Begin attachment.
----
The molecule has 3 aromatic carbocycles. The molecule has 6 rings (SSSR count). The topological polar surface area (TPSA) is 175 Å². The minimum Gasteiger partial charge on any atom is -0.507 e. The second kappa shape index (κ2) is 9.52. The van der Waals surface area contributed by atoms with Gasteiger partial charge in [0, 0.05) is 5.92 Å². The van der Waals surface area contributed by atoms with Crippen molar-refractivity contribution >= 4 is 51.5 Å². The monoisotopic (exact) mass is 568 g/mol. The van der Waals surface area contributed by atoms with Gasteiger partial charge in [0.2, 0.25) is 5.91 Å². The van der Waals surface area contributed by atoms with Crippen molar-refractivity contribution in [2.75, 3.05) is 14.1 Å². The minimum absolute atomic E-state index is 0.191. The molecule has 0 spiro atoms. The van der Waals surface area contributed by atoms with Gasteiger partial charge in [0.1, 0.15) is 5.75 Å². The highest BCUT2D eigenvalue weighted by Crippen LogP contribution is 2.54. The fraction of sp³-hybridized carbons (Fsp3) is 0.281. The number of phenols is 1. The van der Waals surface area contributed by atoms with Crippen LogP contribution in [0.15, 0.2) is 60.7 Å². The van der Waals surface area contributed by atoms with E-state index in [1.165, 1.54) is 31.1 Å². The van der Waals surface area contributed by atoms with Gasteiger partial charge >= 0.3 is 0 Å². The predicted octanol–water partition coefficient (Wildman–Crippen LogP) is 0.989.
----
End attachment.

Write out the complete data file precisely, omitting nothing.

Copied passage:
The molecule has 3 aromatic carbocycles. The molecule has 6 rings (SSSR count). The topological polar surface area (TPSA) is 175 Å². The minimum Gasteiger partial charge on any atom is -0.507 e. The second kappa shape index (κ2) is 9.52. The van der Waals surface area contributed by atoms with Gasteiger partial charge in [0, 0.05) is 5.92 Å². The van der Waals surface area contributed by atoms with Crippen molar-refractivity contribution >= 4 is 51.5 Å². The monoisotopic (exact) mass is 568 g/mol. The van der Waals surface area contributed by atoms with Gasteiger partial charge in [0.2, 0.25) is 5.91 Å². The van der Waals surface area contributed by atoms with Crippen molar-refractivity contribution in [2.75, 3.05) is 14.1 Å². The minimum absolute atomic E-state index is 0.191. The molecule has 0 spiro atoms. The van der Waals surface area contributed by atoms with Gasteiger partial charge in [0.1, 0.15) is 5.75 Å². The highest BCUT2D eigenvalue weighted by Crippen LogP contribution is 2.54. The fraction of sp³-hybridized carbons (Fsp3) is 0.281. The number of phenols is 1. The van der Waals surface area contributed by atoms with Crippen LogP contribution in [0.15, 0.2) is 60.7 Å². The van der Waals surface area contributed by atoms with E-state index in [1.165, 1.54) is 31.1 Å². The van der Waals surface area contributed by atoms with Gasteiger partial charge >= 0.3 is 0 Å². The predicted octanol–water partition coefficient (Wildman–Crippen LogP) is 0.989.